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Cost, need for reoperation raise questions about gastric band effectiveness

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May 19, 2017

The high cost and frequent need for reoperation after laparoscopic gastric band surgery raise concerns about the procedure’s safety and efficacy, according to findings published in JAMA Surgery.

“The laparoscopic gastric band was approved by the FDA in 2001 and widely adopted for the surgical treatment of morbid obesity,” Andrew M. Ibrahim, MD, MSc, Robert Wood Johnson Clinical Scholar, Institute for Healthcare Policy and Innovation at the University of Michigan in Ann Arbor, told Endocrine Today. “Reported rates of reoperation to revise or remove the device ranged from 4% to 60% in small scale studies, but no population estimates in the United States existed. In a review of Medicare Claims data between 2006 and 2013, we observed that reoperation was common with 18% of patients requiring at least one reoperation. Moreover, we found that, on average, patients who did need a reoperation underwent an average of 3.8 additional procedures. Taken together, nearly half (47%) of the $470 million paid by Medicare for device-related procedures was for reoperation.”

Andrew Ibrahim
Andrew M. Ibrahim

Ibrahim and colleagues evaluated data from 25,042 Medicare beneficiaries who underwent gastric band placement between 2006 and 2013 to determine the rate of device-related reoperations and associated payments.

Rates of hypertension (P < .001) and diabetes (P < .001) were lower among participants who underwent reoperation compared with those who did not. Participants who underwent reoperation were more likely to have had their index operation at a nonprofit center (68.6% vs. 56.7%; P < .01) or a teaching hospital (61.7% vs. 54.4%; P < .01) compared with participants who did not undergo reoperation.

During a mean 4.5-year follow-up, 18.5% of participants underwent 17,539 reoperations, for an average 3.8 procedures per patient; 19% of participants who underwent reoperation had a different subsequent bariatric procedure.

Medicare paid $470 million for laparoscopic gastric band-associated procedures; 47.6% of that total was for reoperations during the study period. Reoperations increased from 16.4% of total Medicare spending related to the gastric band device in 2006 to 77.3% in 2013. Reoperations were more expensive compared with the index operation for total amounts, index hospitalization, readmission, physician services and postdischarge ancillary care.

“Device-related reoperation after gastric band surgery is common and costly, which should be taken into account by patients, providers and payers when choosing an appropriate treatment for morbid obesity,” Ibrahim said. “As we now are rapidly adopting the sleeve gastrectomy for treatment of morbid obesity, we will need to follow its long-term outcomes (including reoperations) and expenditures at a population level.”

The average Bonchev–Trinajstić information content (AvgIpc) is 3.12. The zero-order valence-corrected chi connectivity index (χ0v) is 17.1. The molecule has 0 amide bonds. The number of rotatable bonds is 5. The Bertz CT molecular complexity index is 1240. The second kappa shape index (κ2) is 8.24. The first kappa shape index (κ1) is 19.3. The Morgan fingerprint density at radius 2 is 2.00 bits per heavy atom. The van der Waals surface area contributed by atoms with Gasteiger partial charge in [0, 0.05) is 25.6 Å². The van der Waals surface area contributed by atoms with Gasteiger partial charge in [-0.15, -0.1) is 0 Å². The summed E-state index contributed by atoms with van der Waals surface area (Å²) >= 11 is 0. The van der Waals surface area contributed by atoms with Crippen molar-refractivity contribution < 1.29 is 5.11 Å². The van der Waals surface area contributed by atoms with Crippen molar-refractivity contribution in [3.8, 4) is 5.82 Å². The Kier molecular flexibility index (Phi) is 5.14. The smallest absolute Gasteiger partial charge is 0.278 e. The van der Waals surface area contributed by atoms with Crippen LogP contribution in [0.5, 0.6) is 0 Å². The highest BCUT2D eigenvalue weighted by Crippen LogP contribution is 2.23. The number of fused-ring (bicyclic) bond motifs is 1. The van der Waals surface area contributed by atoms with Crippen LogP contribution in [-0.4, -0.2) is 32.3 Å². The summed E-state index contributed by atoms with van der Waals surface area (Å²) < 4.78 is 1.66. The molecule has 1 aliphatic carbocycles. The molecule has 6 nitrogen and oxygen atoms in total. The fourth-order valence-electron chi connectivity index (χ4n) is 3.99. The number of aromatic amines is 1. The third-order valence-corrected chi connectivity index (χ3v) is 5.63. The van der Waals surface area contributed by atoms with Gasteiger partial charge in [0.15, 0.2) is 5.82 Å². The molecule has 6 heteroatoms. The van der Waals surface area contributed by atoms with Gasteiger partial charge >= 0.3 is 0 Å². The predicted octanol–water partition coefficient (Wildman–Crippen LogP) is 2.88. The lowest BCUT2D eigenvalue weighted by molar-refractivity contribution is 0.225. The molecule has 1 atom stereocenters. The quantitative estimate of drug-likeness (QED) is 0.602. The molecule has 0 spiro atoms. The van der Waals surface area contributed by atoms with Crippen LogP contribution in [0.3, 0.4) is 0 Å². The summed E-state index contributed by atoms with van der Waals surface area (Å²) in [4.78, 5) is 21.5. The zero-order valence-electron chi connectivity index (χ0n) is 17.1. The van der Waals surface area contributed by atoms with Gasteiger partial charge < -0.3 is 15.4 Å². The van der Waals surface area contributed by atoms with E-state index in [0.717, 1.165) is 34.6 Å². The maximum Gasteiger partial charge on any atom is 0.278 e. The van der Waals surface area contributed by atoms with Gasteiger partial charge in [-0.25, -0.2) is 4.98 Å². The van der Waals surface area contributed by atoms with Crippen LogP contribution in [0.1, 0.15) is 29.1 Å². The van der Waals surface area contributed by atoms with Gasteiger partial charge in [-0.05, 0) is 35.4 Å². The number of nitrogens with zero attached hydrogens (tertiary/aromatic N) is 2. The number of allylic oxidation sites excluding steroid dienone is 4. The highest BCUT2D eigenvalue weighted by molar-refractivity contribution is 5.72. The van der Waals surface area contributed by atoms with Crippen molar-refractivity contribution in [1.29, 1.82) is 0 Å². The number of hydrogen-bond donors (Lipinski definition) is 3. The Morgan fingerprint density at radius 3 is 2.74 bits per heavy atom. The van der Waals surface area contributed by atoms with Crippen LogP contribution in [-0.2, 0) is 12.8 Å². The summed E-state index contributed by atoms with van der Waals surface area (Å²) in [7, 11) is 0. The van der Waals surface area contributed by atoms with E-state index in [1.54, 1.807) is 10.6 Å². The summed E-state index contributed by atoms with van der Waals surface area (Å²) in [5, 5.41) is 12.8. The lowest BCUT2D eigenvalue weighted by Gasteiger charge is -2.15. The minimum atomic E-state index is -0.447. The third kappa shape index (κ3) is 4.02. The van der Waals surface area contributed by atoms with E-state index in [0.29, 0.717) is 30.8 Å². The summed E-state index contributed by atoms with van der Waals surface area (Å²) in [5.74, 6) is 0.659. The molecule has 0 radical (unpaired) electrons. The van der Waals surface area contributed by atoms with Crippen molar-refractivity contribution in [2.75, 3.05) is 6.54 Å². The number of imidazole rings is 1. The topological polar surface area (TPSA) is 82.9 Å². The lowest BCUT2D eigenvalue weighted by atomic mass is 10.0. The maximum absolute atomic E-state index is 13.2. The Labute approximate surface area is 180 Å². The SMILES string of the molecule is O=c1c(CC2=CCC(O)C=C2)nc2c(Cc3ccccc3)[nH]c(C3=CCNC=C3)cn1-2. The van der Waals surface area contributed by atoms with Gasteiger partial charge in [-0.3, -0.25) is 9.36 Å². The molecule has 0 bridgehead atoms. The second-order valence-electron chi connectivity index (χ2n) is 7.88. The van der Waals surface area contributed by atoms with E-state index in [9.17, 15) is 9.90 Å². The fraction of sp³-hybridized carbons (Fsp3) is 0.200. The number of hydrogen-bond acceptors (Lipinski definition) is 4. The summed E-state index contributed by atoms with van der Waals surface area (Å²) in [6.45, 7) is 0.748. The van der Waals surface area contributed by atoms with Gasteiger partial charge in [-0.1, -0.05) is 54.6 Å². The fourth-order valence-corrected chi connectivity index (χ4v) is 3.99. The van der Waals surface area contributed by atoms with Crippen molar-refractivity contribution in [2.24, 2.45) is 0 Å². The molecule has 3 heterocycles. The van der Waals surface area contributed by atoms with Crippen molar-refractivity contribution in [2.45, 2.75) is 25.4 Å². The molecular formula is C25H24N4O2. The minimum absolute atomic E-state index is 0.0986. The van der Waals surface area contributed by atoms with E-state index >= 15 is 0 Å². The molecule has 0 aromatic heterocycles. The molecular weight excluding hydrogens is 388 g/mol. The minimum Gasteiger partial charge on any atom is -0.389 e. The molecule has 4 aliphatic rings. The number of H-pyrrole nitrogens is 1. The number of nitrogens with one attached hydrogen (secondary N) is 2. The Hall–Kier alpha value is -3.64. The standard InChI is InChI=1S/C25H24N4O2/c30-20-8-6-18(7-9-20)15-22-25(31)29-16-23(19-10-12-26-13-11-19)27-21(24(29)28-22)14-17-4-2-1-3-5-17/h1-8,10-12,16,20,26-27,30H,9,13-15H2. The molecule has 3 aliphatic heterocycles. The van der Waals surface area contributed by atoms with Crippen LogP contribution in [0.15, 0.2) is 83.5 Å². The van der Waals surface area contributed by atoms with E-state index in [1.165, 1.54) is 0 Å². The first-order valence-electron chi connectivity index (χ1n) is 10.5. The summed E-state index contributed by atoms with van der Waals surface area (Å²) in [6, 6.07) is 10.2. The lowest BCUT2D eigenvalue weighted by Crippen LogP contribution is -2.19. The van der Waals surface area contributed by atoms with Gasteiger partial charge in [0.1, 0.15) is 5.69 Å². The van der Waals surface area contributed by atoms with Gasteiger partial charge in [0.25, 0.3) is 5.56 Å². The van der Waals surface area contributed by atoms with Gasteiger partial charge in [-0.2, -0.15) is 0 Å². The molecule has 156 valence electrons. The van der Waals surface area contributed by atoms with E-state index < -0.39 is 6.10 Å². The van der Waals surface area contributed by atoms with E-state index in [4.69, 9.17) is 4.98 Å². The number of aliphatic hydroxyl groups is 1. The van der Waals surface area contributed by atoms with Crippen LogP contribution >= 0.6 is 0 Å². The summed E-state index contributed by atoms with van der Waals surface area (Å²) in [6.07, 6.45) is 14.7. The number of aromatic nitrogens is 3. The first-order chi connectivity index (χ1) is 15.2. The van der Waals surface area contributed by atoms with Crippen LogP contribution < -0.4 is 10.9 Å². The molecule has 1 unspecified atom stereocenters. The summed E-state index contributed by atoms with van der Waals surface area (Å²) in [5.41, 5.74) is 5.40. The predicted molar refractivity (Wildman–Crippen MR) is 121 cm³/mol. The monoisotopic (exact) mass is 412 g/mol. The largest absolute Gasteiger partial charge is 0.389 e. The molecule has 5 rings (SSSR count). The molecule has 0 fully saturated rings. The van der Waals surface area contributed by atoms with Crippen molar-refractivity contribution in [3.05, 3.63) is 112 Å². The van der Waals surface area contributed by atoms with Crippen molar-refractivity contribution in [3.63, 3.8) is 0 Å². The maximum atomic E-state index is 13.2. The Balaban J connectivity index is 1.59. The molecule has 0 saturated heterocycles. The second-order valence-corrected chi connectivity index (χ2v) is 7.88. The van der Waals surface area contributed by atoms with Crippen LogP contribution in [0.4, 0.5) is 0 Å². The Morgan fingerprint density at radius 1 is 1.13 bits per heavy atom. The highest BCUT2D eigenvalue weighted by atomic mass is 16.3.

In an accompanying editorial, Jon C. Gould, MD, of the department of surgery at the Medical College of Wisconsin in Milwaukee, wrote that he disagrees with the findings, and that the device still has a role because many patients do well for a long period.

“A committed surgeon and program, and the ideal patients with a similar level of commitment, are needed to achieve these best outcomes,” Gould wrote. “Now that patients and surgeons are better informed of the drawbacks to the device, use has decreased without external regulations or policies to drive this change. No single bariatric procedure is appropriate for all patients. Patients need options, and we need better to help guide their decisions.” – by Amber Cox

Disclosure: Gould and Ibrahim report no relevant financial disclosures. Please see the full study for a list of all other authors’ relevant financial disclosures.

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John Wentworth
John Wentworth

The roughly 20% risk of reoperation over 5 years is not surprising, nor is the observation that reoperation was more likely in for-profit centers.

These data will be taken by many to mean that we should stop offering the gastric band to obese patients. However, in my view, the band still has a place because it is far safer than sleeve gastrectomy or gastric bypass and is reversible. Many patients value these attributes and derive satisfactory long-term weight loss of 15% to 20% over a decade or more.

This study also makes the important point that we need to start collating prospective cost data for all types of bariatric surgery. There was no attempt to compare the costs of gastric banding to those of other bariatric operations in this paper, which is a shame. Anastomotic leaks, particularly after sleeve gastrectomy, can lead to prolonged ICU stays. It would be interesting to know what the population cost of these other operations is in the United States.

A final comment concerns the health benefits of bariatric surgery. There are data from nonrandomized cohort studies to suggest substantial sustained weight loss slightly reduces the risk for vascular events and death. However, the major benefit of bariatric surgery is better quality of life and reduced medication burden. Similar benefits were achieved with intensive lifestyle intervention in the Look AHEAD study. Prospective trials that use economic measures for the primary outcome are needed to tell us how best to spend our money on an ever-growing number of obese patients.

John Wentworth, MBBS, PhD, FRACP

Staff Endocrinologist, Royal Melbourne Hospital Department of Medicine

Senior Research Officer, Walter and Eliza Hall Institute

Director, ANZ Type 1 Diabetes TrialNet

Disclosure: Wentworth reports working for a university research department, CORE at Monash, that has in the past received funding from Allergan and Apollo Endosurgery, which make and distribute gastric bands in Australia.